We should be able to add and retrieve people to and from the directory, and easily expose the current data to any controllers or directives that request it.

The first step is to create a Person service to store each person's information. As the directory should hold the information of multiple people, we should be able to use the new syntax to create a new Person, so let's register this service as a factory.

/* Person.js */
angular.module('FactoryServiceDemo').factory('Person', Person);

function Person () {  
  function PersonClass (firstname, lastname) {
    var self = this;

    // define properties
    this.firstname = firstname;
    this.lastname = lastname;

    // define methods
    this.getFullName = getFullName;

    /**
     * Return persons full name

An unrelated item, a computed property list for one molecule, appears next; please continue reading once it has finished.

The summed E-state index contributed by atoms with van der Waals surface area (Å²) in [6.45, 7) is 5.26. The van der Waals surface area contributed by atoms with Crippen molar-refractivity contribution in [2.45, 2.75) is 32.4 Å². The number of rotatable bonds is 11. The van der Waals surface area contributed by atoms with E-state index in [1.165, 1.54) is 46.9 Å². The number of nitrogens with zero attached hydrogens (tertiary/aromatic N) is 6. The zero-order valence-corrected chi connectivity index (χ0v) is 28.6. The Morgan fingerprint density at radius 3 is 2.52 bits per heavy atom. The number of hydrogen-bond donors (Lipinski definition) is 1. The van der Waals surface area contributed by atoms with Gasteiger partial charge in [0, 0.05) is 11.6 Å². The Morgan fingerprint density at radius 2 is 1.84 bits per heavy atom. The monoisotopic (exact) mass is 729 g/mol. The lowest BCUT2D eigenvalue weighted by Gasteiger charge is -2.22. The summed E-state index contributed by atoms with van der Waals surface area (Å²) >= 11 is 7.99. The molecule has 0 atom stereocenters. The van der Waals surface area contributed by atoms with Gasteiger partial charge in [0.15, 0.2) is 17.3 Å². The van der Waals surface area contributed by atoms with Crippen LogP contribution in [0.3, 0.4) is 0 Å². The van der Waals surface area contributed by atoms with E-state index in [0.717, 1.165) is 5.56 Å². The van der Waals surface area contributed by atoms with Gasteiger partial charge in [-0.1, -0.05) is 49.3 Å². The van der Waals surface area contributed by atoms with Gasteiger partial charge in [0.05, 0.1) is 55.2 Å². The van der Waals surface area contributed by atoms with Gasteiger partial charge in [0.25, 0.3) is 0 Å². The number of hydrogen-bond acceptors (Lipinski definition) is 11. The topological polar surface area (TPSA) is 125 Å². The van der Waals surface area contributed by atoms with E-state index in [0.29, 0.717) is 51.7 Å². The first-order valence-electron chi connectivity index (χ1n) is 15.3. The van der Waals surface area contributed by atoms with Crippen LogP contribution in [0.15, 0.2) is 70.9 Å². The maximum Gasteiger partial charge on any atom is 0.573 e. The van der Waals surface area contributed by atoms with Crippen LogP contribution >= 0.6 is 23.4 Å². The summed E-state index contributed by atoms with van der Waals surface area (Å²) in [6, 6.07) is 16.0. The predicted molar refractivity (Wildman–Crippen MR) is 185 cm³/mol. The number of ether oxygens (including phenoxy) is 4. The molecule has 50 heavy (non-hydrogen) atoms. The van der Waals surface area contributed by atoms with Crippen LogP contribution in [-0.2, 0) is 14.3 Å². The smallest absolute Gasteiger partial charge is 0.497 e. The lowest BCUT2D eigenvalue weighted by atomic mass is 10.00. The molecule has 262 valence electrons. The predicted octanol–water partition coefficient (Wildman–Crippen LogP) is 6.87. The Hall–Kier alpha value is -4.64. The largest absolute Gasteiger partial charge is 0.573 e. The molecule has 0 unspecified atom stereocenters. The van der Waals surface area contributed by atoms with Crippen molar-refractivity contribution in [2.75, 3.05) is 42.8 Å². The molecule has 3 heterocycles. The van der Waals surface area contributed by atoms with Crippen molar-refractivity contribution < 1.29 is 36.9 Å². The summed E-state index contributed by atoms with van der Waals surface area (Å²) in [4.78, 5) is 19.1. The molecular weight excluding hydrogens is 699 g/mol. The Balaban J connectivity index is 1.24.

*/
    function getFullName () {
      return self.firstname + ' ' + self.lastname;
    }
  }

  return (PersonClass);
}

We create a PersonClass function and added two properties to it, firstname and lastname. We also added a method to return the persons full name, and then return it.

The next step is to create a Directory service to hold an array of Person objects. This service can also hold the logic to create, update, remove etc people from the directory. We want only one copy of this directory so that we can pass it around and get data wherever we need, so we will register this service as a service.

/* Directory.js */
angular.module('FactoryServiceDemo').service('Directory', Directory);

function Directory (Person) {  
  var self = this;

  // array of Person objects
  this.people = [];

  // define methods
  this.addPerson = addPerson;

  /**
   * The addPerson method adds a person object to the people array
   */
  function addPerson (firstname, lastname) {
    self.people.push(new Person(firstname, lastname)); 
  }
}